Simon Rose concludes his insight and tips on how you can start to be a writer. Have you heeded any of his advice yet? Do tell!
Activities unrelated to writing can often unlock your inspiration, whether it’s doing laundry, walking the dog, tidying the house, mowing the lawn or doing the dishes. It’s surprising how even the most mundane situations can launch you on the road to your next story. Consider airports, for example, where there is usually little to do while you’re waiting for at least an hour for your flight to leave. However, you’re surrounded by many different kinds of people, as they eat snacks, drink coffee, read books, newspapers or magazines, listen to music or perhaps chat to the person beside them. You don’t know these people at all, but to the writer, such a situation can provide a wealth of material, as you can pass the time idly speculating about the lives, jobs, families, even the hopes and dreams, of your fellow travelers. Similarly, if you undertake a regular journey to work on a bus or a train each morning with hundreds of other people, the possibilities for inspiration are almost endless.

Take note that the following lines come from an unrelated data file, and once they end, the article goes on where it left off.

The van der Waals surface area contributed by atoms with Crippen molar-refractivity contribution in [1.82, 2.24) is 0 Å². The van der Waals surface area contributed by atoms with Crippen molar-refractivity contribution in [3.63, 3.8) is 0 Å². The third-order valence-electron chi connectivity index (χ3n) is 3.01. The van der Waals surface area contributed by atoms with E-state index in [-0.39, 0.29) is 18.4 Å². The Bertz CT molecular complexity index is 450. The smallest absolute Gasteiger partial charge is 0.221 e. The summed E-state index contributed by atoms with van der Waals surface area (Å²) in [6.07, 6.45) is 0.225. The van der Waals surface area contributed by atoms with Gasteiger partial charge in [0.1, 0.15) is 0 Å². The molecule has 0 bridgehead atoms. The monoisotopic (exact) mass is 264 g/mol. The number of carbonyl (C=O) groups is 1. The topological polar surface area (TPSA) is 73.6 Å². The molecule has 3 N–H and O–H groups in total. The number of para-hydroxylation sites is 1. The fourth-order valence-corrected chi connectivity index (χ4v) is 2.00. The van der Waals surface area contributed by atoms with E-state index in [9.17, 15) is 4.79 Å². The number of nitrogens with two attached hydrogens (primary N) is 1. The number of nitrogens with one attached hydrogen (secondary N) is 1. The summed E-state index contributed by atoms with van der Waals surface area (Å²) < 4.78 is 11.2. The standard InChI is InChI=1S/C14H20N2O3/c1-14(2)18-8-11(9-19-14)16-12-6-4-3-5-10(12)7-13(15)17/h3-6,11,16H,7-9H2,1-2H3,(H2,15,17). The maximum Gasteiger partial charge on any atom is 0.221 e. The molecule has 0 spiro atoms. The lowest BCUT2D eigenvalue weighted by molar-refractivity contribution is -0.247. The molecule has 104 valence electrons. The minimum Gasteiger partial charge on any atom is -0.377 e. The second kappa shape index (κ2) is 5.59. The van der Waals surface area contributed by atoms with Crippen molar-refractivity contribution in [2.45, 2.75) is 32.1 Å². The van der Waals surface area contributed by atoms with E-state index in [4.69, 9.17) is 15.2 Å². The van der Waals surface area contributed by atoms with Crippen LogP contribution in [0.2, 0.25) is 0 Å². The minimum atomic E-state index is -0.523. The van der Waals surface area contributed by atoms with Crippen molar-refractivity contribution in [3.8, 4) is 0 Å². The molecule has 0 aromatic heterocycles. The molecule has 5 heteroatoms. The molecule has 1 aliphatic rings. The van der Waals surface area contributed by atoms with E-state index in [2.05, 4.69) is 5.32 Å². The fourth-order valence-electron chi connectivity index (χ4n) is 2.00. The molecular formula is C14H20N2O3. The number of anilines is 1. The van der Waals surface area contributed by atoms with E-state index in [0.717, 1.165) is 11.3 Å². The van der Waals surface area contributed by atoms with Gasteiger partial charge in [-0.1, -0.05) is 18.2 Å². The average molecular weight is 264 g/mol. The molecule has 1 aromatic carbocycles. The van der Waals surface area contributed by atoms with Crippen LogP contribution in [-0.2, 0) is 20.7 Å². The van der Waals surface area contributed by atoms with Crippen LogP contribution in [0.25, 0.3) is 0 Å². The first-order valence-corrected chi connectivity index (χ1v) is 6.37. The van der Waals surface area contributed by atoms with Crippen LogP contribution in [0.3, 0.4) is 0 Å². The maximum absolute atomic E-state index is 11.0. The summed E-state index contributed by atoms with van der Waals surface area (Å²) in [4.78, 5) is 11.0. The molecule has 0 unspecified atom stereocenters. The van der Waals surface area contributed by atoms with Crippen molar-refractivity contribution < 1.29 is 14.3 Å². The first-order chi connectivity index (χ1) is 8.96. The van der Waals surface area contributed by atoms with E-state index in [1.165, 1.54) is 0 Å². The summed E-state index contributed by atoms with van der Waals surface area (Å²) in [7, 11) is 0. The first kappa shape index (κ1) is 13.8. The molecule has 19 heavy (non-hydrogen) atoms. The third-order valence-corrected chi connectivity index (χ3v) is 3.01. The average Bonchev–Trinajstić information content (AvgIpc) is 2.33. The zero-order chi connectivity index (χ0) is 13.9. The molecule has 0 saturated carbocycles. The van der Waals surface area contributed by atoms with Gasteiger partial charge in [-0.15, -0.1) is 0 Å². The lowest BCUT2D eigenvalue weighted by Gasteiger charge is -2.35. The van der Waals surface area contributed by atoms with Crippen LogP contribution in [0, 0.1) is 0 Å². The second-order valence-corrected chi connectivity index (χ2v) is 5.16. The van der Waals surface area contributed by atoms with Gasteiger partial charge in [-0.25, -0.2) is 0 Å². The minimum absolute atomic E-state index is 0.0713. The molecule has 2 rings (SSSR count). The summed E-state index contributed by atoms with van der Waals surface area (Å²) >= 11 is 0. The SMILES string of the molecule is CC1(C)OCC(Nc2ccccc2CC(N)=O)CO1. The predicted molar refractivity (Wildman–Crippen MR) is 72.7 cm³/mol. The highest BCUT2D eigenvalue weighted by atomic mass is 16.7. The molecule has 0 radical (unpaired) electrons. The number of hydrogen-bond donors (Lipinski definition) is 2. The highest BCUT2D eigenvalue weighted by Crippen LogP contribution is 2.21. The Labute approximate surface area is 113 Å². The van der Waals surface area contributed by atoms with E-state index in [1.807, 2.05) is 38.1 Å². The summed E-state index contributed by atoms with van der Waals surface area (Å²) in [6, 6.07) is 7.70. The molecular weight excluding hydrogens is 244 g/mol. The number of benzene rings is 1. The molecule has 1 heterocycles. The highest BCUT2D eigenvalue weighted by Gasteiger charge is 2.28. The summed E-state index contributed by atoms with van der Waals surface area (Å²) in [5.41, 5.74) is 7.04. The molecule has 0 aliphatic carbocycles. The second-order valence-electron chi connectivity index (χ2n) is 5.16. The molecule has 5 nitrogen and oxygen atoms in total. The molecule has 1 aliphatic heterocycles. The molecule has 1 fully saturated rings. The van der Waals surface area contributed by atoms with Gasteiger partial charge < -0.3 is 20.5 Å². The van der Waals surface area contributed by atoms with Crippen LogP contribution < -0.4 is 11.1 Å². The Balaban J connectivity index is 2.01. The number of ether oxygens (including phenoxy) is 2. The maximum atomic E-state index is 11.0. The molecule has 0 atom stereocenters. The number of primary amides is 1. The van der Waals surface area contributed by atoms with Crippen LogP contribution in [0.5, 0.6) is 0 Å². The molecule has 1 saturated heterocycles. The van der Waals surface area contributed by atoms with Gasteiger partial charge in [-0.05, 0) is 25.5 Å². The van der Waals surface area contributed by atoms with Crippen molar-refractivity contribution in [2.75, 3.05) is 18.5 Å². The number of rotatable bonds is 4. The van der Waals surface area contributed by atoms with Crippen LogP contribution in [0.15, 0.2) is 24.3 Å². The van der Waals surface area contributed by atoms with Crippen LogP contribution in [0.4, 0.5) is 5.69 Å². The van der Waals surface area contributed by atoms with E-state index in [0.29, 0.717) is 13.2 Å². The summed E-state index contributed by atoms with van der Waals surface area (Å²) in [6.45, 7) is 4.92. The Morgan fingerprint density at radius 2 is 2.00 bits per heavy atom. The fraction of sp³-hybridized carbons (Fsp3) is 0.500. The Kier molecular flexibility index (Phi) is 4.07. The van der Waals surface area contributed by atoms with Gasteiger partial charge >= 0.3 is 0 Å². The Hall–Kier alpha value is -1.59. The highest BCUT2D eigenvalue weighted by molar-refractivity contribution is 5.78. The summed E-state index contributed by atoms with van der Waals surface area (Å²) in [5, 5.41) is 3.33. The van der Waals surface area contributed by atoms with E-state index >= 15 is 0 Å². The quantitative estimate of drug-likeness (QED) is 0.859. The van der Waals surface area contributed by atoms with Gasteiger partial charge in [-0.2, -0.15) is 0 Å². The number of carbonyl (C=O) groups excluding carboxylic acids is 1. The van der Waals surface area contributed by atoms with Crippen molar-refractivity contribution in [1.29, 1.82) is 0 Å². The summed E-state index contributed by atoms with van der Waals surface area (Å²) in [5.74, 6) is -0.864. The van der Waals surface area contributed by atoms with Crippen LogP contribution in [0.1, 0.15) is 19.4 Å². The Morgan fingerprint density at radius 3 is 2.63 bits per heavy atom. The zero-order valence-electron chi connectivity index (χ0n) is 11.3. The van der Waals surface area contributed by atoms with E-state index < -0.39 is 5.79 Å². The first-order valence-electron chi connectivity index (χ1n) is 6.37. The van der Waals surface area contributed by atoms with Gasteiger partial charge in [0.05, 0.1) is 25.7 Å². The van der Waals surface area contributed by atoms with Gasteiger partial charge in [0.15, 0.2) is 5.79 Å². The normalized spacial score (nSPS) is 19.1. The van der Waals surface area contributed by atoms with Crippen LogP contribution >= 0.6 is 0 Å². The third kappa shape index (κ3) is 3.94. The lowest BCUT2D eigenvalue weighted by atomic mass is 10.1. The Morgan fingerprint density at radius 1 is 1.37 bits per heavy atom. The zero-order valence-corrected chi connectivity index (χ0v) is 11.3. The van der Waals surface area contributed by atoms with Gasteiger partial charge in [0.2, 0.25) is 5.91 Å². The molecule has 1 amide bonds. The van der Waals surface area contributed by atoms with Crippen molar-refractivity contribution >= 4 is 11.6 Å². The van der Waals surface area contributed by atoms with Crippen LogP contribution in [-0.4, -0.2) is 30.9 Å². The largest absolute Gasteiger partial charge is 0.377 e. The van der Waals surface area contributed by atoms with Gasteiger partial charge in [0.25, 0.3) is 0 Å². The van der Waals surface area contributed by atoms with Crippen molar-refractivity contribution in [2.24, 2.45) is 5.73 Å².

If you drive to work, you probably don’t normally notice the same old things you pass each day, such as company names and logos, advertising billboards, road signs and so on. And yet these things too can provide a starting point for your writing. As an exercise, choose a selection of things that you see one morning, completely at random, then write them down once you get to work. From there, your task is to create a short story, even if it’s only one page, involving all of those items. You could also perhaps choose ten words that you encounter on the way to work and write a short piece using all of those words at least once. And if your day wasn’t that interesting, turn that into a writing challenge too. Recall the most mind-numbing aspect of your day and write a short poem about it. It might not win any awards for content or style, but creating that poem about such a bland topic might be just what you need to get moving with your writing.
Simon Rose is the author of The Alchemist’s Portrait, The Sorcerer’s Letterbox, The Clone Conspiracy, The Emerald Curse, The Heretic’s Tomb, The Doomsday Mask and The Time Camera, plus many non-fiction books for children. Visit his website at www.simon-rose.com or his blog at http://simon-rose.blogspot.com/
Thank you for writing Simon and thank you again for reading,
Sarah Butland author of Sending You Sammy, Brain Tales – Volume One and Arm Farm